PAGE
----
But how then are we dead to sin? He bids them think of what was involved in their baptism. Baptized to Christ Jesus, - again the order of words whose significance we have seen before, - we were baptized to His death: to have our part in this, according to the ordained testimony of it upon earth. Burial is just putting a dead man into the place of death: "we are therefore buried with Him by baptism into death." Our place in natural life is ended: upon earth we have but our part in the death of Jesus. But He is risen; the glory of the Father necessitated His resurrection from among the dead, and this is to give its character to the new life in which henceforth we are to walk; "for if we have come to be identified [with Him] in the likeness of His death, we shall be also on the other hand in the likeness of His resurrection." That is, if our baptism - the "likeness of His death " - have real meaning with us, we shall be, in the character of our walk, in the likeness of His resurrection. One thing will be the result of the other; "knowing this, that our old man " - all that we were in that old fleshly life - " is crucified rather, "brought practically to nothing," - " that henceforth we should not serve sin."
The "knowing this" connects with the sentence before, and confirms the meaning of "the likeness of His resurrection" as a present moral result. Our old man received its sentence of shame and condemnation from God, (for this is what the cross means,) where Christ died for us. We know and have accepted its setting aside thus.
But here we must inquire the exact force and meaning of "our old man." Many take it as the expression of the "natural corruption or unholy affections of men," or "the old nature." But Scripture has a different term for the old nature, and for the principle of evil in it. It speaks of the "flesh," and of "sin in the flesh." Between person and nature there is an essential and important difference; and if we are to take the inspired words as a perfect guide, (which we surely are,) "the old man" is person, and not nature. The importance lies in this, that responsibility (because the real activity) belongs to the person, not the nature. It is not nature that acts, although it may give character to the actions; and we as Christians are exhorted not to "walk after the flesh, but after the Spirit:" practically - though with an important difference too, which we may by and by consider, - not after the old nature, but after the new. The responsible person is distinguished as such from both natures, which are together in him.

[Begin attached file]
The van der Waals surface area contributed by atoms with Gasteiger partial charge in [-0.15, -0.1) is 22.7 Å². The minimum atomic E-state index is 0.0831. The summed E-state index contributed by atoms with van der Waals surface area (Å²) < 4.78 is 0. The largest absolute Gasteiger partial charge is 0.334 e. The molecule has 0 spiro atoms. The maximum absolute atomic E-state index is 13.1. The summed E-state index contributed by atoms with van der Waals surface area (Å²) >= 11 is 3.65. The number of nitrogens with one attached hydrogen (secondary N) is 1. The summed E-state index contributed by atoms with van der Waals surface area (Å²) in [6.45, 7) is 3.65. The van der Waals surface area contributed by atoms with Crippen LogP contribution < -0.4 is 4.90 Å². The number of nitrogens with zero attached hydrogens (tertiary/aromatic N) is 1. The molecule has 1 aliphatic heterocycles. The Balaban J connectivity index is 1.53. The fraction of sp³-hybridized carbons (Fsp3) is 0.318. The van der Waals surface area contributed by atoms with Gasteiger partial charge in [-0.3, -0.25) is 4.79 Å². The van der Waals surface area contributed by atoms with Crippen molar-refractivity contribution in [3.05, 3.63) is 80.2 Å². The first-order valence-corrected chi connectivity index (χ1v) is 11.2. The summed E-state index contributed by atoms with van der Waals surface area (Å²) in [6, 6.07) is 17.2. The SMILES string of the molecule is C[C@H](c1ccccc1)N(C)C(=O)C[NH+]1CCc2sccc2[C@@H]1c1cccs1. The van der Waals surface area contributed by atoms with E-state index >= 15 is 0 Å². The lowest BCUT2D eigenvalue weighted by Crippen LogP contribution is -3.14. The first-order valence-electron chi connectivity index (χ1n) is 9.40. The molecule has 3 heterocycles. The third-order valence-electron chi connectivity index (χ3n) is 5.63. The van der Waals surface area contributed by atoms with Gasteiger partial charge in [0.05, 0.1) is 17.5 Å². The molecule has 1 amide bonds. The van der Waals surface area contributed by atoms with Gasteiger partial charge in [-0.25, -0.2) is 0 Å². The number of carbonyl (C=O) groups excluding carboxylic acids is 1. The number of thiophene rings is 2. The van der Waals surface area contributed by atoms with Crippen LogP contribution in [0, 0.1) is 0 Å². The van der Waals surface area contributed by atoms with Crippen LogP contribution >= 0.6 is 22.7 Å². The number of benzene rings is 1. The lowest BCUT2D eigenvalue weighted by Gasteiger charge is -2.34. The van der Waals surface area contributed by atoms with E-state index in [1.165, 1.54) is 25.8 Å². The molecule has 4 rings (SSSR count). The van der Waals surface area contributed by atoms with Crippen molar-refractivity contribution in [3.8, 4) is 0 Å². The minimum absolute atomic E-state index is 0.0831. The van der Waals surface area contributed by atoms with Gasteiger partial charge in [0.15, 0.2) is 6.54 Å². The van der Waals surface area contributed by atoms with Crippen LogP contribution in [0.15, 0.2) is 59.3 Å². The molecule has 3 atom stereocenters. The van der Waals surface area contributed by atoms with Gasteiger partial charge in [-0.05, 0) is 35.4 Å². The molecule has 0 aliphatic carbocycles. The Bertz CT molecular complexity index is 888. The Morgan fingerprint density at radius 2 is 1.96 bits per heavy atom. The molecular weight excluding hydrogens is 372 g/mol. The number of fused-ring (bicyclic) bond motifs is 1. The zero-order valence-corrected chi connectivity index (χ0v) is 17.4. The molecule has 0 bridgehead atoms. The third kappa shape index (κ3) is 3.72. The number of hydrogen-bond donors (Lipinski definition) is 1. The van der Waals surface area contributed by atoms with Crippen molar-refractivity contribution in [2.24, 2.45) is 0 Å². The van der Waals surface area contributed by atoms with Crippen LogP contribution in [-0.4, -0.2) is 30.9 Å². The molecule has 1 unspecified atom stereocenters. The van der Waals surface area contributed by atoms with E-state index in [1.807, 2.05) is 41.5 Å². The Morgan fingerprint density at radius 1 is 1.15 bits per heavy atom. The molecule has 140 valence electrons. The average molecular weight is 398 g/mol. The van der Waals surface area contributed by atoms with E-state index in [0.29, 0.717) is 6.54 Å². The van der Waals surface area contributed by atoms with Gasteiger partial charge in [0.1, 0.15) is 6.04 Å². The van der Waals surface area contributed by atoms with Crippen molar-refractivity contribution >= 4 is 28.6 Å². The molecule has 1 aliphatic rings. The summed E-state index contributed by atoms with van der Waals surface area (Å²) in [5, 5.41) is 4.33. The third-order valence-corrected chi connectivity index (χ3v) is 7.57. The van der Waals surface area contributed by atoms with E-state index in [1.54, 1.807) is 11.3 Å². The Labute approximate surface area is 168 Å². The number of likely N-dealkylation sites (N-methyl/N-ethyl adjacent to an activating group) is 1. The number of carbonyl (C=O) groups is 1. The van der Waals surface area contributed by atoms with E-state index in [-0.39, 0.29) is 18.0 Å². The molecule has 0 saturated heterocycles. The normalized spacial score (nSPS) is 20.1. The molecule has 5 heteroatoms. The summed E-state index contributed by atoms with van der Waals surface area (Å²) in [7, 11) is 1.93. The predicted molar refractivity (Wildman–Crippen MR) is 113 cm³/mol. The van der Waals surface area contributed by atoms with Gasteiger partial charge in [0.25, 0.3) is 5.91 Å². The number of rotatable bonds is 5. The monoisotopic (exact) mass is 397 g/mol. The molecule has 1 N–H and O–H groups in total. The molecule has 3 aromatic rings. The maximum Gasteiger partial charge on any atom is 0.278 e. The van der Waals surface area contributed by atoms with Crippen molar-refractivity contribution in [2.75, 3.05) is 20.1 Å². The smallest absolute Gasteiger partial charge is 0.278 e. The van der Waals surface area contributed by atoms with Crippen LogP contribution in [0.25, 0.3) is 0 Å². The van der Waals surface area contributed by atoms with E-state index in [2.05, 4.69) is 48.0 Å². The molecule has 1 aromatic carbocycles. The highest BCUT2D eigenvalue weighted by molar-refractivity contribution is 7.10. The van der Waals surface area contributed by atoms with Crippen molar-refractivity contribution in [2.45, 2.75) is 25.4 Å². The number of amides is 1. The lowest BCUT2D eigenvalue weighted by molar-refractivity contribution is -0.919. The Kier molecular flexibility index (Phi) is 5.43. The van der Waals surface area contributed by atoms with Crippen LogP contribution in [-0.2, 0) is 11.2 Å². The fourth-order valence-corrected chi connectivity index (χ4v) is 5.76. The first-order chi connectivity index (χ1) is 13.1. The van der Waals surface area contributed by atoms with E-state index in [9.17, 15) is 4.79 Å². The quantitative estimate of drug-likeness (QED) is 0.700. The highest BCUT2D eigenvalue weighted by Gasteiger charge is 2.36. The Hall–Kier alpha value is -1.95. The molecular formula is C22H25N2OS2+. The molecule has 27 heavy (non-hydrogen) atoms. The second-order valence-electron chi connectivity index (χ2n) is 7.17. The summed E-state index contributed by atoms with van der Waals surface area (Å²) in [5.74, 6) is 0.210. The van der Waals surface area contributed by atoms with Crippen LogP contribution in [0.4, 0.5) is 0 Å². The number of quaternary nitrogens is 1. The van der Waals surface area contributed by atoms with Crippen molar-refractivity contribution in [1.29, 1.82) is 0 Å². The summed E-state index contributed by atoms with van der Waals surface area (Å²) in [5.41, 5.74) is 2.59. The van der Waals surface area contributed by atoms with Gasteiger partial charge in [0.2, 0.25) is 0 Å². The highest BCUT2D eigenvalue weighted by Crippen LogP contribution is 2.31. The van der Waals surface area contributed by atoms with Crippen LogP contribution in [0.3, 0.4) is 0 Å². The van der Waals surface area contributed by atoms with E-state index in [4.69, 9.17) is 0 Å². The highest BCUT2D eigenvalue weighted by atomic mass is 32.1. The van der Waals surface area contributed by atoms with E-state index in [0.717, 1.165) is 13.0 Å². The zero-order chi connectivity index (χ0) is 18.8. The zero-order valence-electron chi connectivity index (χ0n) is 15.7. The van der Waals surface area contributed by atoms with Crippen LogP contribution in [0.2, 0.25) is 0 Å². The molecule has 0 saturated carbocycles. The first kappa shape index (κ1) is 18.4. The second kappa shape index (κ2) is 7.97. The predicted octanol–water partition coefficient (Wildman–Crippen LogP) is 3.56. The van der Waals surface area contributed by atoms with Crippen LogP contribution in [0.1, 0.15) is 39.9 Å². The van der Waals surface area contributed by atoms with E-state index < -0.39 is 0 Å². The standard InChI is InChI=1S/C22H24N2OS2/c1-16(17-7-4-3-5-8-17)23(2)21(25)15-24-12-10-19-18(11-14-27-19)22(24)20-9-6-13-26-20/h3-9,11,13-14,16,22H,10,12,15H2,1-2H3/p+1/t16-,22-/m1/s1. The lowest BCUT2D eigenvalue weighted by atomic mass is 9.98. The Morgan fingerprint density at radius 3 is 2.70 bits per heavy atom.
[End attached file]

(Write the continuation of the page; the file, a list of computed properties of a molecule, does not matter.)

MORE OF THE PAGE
Moreover, the old man is never said to be in the Christian, but always to have been "put off," as in Ephesians iv. 22, Gr., Colossians iii. 9, or as here, "crucified with Christ" (vi. 6); while the flesh, on the contrary, (though he is not in it,) is always recognized as in him.
The "old man" is not, therefore, "the flesh" - the old nature, but the person identified with the nature. It is myself as I was under the old head, - as a living responsible child of Adam. It is as such the Lord stood for me upon the cross, and dying, ended for me the whole standing and its responsibilities together. He died for me, not for the old man, to restore it, but for me, that as the sinner that I was, I might find, in nature and activities together, my rightful condemnation in the cross, and have my place in Himself before God, and not in Adam. Responsibility as a Christian of course only here begins, but as a child of Adam it is over. My Substitute has died, and death ends the whole condition to which responsibility attaches. Eternal judgment is only for the deeds done in the body; and, my Substitute having died, I have died with Him - have passed out of the whole sphere of accountability in this respect.
We see how well it may be said, "Much more, then, being now justified by His blood, we shall be saved from wrath through Him." Every thought that might raise a question is indeed for the once- justified one completely gone; and, in Christ, we live because He lives.
And what is the consequence of this crucifixion of the old man? It is that "he that is dead is justified from sin." So the Greek, and the Revised Version rightly now. We see how truly it is a question of person and personal standing all through here. Justification is of course that, but it is a justification more complete than in the first part of the epistle. No lust, no sin of thought, no evil passions, belong to a dead man - to a corpse. And this shows in how far we are dead to sin. Nothing of all this can be imputed to one dead with Christ. "Now if we be dead with Christ, we believe that we shall also live with Him." The life now begun is as much involved in and dependent upon His life as the death we have been considering is involved in His death. Changeless, eternal, past the power of death it therefore is:
"knowing that Christ being raised from the dead dieth no more: death hath no more dominion over Him; for in that He died, He died unto sin once; but in that He liveth, He liveth unto God." He has died to sin, but what sin? In Him there was none, but on the cross - standing there for us - He had to say to it, and as "made sin for us" died. But thus He has passed away from it forever, to live ever to Him now from whose blessed face, when bearing the burden of it, it had necessarily separated Him. For us He died, and died to sin: this death and this deliverance by death belong to us. But in Him also we live, in the life He lives, a life wholly to God. "Even so reckon yourselves dead indeed unto sin, and alive unto God in Christ Jesus" (v. ii, R. V.). We are to "reckon" this so, not feel, find, or experience. It is not a matter of feeling or experience that Christ has died to sin. By faith we know it, and by faith also that He lives to God beyond the power of death. It is a most certain fact; but faith alone can apprehend it; and faith alone can apprehend our death with or our life in Him.